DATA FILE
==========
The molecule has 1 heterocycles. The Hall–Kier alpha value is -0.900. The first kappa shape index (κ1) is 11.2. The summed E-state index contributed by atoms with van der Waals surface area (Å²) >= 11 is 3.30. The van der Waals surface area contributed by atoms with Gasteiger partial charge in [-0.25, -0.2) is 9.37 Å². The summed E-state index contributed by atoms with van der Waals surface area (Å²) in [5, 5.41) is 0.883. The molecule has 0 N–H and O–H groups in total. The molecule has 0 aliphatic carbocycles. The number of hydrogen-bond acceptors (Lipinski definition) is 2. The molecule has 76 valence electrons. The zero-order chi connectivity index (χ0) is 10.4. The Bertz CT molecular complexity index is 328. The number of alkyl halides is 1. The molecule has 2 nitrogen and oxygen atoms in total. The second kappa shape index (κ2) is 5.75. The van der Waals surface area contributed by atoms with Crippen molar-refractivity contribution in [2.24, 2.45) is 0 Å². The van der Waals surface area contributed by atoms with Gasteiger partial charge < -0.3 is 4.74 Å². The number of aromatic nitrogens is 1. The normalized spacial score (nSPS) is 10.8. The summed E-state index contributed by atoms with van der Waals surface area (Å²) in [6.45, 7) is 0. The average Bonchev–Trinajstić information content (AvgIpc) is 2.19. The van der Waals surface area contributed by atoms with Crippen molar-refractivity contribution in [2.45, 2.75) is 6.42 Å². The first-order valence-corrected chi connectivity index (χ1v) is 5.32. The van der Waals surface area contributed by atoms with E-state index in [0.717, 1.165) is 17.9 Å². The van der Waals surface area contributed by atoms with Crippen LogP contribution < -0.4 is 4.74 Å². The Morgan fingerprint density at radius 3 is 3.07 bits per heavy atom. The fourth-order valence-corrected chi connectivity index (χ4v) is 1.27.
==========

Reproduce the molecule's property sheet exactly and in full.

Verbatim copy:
The molecule has 1 heterocycles. The Hall–Kier alpha value is -0.900. The first kappa shape index (κ1) is 11.2. The summed E-state index contributed by atoms with van der Waals surface area (Å²) >= 11 is 3.30. The van der Waals surface area contributed by atoms with Gasteiger partial charge in [-0.25, -0.2) is 9.37 Å². The summed E-state index contributed by atoms with van der Waals surface area (Å²) in [5, 5.41) is 0.883. The molecule has 0 N–H and O–H groups in total. The molecule has 0 aliphatic carbocycles. The number of hydrogen-bond acceptors (Lipinski definition) is 2. The molecule has 76 valence electrons. The zero-order chi connectivity index (χ0) is 10.4. The Bertz CT molecular complexity index is 328. The number of alkyl halides is 1. The molecule has 2 nitrogen and oxygen atoms in total. The second kappa shape index (κ2) is 5.75. The van der Waals surface area contributed by atoms with Crippen molar-refractivity contribution in [2.24, 2.45) is 0 Å². The van der Waals surface area contributed by atoms with Gasteiger partial charge < -0.3 is 4.74 Å². The number of aromatic nitrogens is 1. The normalized spacial score (nSPS) is 10.8. The summed E-state index contributed by atoms with van der Waals surface area (Å²) in [6.45, 7) is 0. The average Bonchev–Trinajstić information content (AvgIpc) is 2.19. The van der Waals surface area contributed by atoms with Crippen molar-refractivity contribution in [2.45, 2.75) is 6.42 Å². The first-order valence-corrected chi connectivity index (χ1v) is 5.32. The van der Waals surface area contributed by atoms with E-state index in [0.717, 1.165) is 17.9 Å². The van der Waals surface area contributed by atoms with Crippen LogP contribution < -0.4 is 4.74 Å². The Morgan fingerprint density at radius 3 is 3.07 bits per heavy atom. The fourth-order valence-corrected chi connectivity index (χ4v) is 1.27.